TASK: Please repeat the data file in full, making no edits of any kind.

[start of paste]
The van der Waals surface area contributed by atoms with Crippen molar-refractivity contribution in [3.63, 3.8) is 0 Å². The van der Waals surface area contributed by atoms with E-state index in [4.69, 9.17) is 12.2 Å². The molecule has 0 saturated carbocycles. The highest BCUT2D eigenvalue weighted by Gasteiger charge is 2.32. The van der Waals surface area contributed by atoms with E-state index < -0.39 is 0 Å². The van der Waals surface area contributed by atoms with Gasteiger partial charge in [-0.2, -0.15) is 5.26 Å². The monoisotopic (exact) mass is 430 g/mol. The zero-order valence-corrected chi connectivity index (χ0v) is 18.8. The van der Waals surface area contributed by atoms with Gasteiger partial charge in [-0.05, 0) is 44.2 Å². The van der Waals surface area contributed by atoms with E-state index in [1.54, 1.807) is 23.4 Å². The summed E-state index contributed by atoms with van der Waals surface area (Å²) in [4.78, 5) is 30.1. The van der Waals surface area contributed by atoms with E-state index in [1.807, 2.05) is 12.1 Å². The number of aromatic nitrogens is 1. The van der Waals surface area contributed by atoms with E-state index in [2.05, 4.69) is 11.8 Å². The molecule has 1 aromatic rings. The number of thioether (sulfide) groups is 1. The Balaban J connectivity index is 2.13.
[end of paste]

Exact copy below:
The van der Waals surface area contributed by atoms with Crippen molar-refractivity contribution in [3.63, 3.8) is 0 Å². The van der Waals surface area contributed by atoms with E-state index in [4.69, 9.17) is 12.2 Å². The molecule has 0 saturated carbocycles. The highest BCUT2D eigenvalue weighted by Gasteiger charge is 2.32. The van der Waals surface area contributed by atoms with E-state index < -0.39 is 0 Å². The van der Waals surface area contributed by atoms with Gasteiger partial charge in [-0.2, -0.15) is 5.26 Å². The monoisotopic (exact) mass is 430 g/mol. The zero-order valence-corrected chi connectivity index (χ0v) is 18.8. The van der Waals surface area contributed by atoms with Gasteiger partial charge in [-0.05, 0) is 44.2 Å². The van der Waals surface area contributed by atoms with E-state index in [1.54, 1.807) is 23.4 Å². The summed E-state index contributed by atoms with van der Waals surface area (Å²) in [4.78, 5) is 30.1. The van der Waals surface area contributed by atoms with E-state index in [1.807, 2.05) is 12.1 Å². The number of aromatic nitrogens is 1. The van der Waals surface area contributed by atoms with E-state index in [2.05, 4.69) is 11.8 Å². The molecule has 1 aromatic rings. The number of thioether (sulfide) groups is 1. The Balaban J connectivity index is 2.13.